“Public schools increasingly are targets of conservative political groups focusing on what they term ‘Critical Race Theory,’ as well as issues of sexuality and gender identity,” the report reads. “These political conflicts have created a broad chilling effect that has limited opportunities for students to practice respectful dialogue on controversial topics and make it harder to address rampant misinformation.”

The study highlights schools within blue, purple or red congressional districts to understand how the political makeup of a school correlates with conflicts and practices that arise within it. Blue districts, for example, represent areas where former president Donald Trump won less than 45% of the votes. Purple areas gave Trump between 45% and 54.9% of their votes, and red gathered 55% or more.

In purple communities, where there’s essentially a bipartisan split, principals were more likely to report incidents of students making hateful remarks toward their peers based on their political views. Similarly, 45% of all principals said the level of conflict during the 2021-2022 school year was “more” or “much more” than it was before the pandemic. Only 3% reported a decrease in conflict related to political discussion.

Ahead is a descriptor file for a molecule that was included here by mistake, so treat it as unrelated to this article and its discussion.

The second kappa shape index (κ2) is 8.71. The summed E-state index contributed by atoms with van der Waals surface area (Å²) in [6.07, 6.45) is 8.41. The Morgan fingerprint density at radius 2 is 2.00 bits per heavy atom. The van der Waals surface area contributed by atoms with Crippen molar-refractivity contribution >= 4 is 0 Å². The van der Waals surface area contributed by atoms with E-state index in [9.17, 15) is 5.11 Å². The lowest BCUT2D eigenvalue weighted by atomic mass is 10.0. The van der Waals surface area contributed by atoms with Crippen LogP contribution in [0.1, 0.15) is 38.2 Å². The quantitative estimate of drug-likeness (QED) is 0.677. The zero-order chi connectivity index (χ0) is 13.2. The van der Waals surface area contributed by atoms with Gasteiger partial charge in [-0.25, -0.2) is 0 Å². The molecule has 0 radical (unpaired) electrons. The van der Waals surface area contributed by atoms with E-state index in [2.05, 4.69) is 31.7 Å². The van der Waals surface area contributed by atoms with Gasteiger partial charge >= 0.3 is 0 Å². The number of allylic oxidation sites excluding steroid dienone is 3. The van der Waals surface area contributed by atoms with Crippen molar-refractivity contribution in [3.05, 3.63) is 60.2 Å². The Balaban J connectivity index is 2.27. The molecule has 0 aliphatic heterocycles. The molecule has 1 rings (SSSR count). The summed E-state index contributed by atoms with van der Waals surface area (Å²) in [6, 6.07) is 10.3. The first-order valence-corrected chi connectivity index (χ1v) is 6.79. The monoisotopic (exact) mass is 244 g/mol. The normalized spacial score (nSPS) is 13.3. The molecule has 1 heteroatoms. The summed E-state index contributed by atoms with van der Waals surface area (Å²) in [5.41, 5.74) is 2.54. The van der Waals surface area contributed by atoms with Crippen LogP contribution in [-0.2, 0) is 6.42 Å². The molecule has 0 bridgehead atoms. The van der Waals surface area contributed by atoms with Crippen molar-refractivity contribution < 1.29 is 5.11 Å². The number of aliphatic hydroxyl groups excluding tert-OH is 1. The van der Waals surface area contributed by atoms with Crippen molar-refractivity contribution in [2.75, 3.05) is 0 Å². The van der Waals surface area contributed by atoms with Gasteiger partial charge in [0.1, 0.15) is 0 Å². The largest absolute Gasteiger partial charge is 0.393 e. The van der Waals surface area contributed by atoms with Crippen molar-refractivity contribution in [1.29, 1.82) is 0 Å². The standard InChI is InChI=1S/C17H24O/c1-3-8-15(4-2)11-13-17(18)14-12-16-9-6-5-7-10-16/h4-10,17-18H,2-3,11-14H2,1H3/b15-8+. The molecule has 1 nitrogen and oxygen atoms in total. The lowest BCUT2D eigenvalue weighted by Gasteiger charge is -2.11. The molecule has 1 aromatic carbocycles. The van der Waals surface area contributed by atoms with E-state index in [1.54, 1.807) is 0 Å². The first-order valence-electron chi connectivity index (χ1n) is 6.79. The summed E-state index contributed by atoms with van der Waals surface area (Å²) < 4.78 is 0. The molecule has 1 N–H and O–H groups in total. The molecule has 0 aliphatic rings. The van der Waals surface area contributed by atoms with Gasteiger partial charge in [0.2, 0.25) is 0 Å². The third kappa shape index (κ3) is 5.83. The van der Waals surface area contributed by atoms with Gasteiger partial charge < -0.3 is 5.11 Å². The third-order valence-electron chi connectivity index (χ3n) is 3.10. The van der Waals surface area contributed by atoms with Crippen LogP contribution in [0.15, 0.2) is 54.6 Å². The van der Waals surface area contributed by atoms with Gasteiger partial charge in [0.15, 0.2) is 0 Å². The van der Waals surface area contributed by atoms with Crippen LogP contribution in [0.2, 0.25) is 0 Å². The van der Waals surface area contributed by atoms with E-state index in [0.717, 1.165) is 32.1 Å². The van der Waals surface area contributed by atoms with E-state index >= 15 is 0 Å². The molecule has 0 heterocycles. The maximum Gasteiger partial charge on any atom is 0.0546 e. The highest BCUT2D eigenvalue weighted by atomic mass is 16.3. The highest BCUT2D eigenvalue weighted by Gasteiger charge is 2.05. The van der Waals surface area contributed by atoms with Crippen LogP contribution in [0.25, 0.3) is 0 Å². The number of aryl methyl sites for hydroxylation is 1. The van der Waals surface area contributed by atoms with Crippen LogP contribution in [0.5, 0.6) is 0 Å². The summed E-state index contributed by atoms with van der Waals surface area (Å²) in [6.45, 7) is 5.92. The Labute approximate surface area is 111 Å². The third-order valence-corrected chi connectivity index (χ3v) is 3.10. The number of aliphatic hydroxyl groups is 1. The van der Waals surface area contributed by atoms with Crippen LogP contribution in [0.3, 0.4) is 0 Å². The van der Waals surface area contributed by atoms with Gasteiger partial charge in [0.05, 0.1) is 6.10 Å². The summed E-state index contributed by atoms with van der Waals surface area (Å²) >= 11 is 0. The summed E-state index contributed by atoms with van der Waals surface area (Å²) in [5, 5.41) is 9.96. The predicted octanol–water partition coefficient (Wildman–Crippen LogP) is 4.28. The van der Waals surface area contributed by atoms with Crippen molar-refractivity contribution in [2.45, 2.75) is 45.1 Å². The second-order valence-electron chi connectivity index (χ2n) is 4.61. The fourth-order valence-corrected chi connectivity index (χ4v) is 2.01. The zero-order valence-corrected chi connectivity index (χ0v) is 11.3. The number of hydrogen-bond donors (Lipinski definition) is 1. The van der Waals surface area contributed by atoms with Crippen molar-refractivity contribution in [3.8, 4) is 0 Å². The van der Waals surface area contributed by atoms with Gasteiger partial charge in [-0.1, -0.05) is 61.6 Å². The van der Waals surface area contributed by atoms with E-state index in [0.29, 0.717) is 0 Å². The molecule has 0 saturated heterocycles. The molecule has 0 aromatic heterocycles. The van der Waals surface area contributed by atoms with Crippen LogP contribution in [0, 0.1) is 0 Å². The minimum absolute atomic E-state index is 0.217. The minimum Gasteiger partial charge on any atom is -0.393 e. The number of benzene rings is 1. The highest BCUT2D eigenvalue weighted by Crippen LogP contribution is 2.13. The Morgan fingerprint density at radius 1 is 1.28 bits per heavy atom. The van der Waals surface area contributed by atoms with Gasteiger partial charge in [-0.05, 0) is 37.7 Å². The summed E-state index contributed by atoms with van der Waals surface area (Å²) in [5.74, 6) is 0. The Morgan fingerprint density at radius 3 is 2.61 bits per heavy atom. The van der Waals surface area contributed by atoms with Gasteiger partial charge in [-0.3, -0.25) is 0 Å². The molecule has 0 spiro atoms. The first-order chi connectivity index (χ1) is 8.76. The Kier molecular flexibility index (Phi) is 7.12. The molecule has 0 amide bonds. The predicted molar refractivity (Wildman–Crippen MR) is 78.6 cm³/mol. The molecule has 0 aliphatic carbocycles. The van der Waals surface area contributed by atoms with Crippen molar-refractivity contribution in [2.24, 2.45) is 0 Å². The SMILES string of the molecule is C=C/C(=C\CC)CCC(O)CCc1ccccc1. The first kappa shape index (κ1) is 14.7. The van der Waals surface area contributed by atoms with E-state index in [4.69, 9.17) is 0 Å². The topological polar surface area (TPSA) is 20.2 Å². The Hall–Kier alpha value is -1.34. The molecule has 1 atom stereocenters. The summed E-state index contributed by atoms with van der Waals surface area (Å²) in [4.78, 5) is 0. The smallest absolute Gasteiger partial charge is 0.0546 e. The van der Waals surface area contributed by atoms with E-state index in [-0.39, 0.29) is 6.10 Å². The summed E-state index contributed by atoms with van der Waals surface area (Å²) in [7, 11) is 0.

Additionally, nearly half of principals in blue areas reported offering professional development for staff on how to “conduct productive discussions of controversial issues.”

According to one Iowa principal, political conflict is detrimental to effective discussion.

“I had to come down and help the teacher, like a veteran teacher, who’s never had problems having discussions,” they said. “And the kids were just so stuck in their trenches, they weren’t willing to be open to even listen to the other side.”